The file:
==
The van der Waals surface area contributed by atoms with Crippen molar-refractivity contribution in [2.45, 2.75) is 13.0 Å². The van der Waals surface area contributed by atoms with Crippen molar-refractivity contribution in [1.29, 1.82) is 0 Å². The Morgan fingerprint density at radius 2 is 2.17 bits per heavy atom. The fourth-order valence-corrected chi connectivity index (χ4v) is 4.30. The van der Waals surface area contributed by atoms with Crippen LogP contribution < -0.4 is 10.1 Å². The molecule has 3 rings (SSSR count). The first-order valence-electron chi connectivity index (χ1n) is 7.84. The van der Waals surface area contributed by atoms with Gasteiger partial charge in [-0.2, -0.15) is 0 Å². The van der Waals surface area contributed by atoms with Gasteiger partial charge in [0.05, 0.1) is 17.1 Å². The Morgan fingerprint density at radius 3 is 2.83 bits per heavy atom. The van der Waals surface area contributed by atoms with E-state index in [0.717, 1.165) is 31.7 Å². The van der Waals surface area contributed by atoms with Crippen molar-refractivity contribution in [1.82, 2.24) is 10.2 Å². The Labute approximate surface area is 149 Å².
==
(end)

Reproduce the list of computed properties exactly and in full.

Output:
The van der Waals surface area contributed by atoms with Crippen molar-refractivity contribution in [2.45, 2.75) is 13.0 Å². The van der Waals surface area contributed by atoms with Crippen molar-refractivity contribution in [1.29, 1.82) is 0 Å². The Morgan fingerprint density at radius 2 is 2.17 bits per heavy atom. The fourth-order valence-corrected chi connectivity index (χ4v) is 4.30. The van der Waals surface area contributed by atoms with Crippen LogP contribution < -0.4 is 10.1 Å². The molecule has 3 rings (SSSR count). The first-order valence-electron chi connectivity index (χ1n) is 7.84. The van der Waals surface area contributed by atoms with Gasteiger partial charge in [-0.2, -0.15) is 0 Å². The van der Waals surface area contributed by atoms with Gasteiger partial charge in [0.05, 0.1) is 17.1 Å². The Morgan fingerprint density at radius 3 is 2.83 bits per heavy atom. The van der Waals surface area contributed by atoms with E-state index in [0.717, 1.165) is 31.7 Å². The van der Waals surface area contributed by atoms with Crippen molar-refractivity contribution in [1.82, 2.24) is 10.2 Å². The Labute approximate surface area is 149 Å².